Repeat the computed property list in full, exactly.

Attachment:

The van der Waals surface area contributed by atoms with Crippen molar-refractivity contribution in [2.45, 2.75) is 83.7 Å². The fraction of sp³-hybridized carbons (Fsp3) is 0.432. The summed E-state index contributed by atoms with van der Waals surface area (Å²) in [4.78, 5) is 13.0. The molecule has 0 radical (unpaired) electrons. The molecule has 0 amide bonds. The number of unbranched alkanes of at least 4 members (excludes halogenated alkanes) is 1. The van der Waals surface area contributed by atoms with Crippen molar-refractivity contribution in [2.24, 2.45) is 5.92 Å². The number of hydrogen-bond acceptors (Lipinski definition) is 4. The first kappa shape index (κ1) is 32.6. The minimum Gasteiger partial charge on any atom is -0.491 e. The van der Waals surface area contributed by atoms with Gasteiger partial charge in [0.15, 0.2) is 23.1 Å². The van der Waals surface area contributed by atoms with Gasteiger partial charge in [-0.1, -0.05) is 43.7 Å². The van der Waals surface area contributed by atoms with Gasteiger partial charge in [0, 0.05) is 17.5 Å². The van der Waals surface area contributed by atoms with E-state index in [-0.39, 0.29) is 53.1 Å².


The van der Waals surface area contributed by atoms with Crippen molar-refractivity contribution in [2.45, 2.75) is 83.7 Å². The fraction of sp³-hybridized carbons (Fsp3) is 0.432. The summed E-state index contributed by atoms with van der Waals surface area (Å²) in [4.78, 5) is 13.0. The molecule has 0 radical (unpaired) electrons. The molecule has 0 amide bonds. The number of unbranched alkanes of at least 4 members (excludes halogenated alkanes) is 1. The van der Waals surface area contributed by atoms with Crippen molar-refractivity contribution in [2.24, 2.45) is 5.92 Å². The number of hydrogen-bond acceptors (Lipinski definition) is 4. The first kappa shape index (κ1) is 32.6. The minimum Gasteiger partial charge on any atom is -0.491 e. The van der Waals surface area contributed by atoms with Gasteiger partial charge in [0.15, 0.2) is 23.1 Å². The van der Waals surface area contributed by atoms with Gasteiger partial charge in [-0.1, -0.05) is 43.7 Å². The van der Waals surface area contributed by atoms with Gasteiger partial charge in [0, 0.05) is 17.5 Å². The van der Waals surface area contributed by atoms with E-state index in [-0.39, 0.29) is 53.1 Å².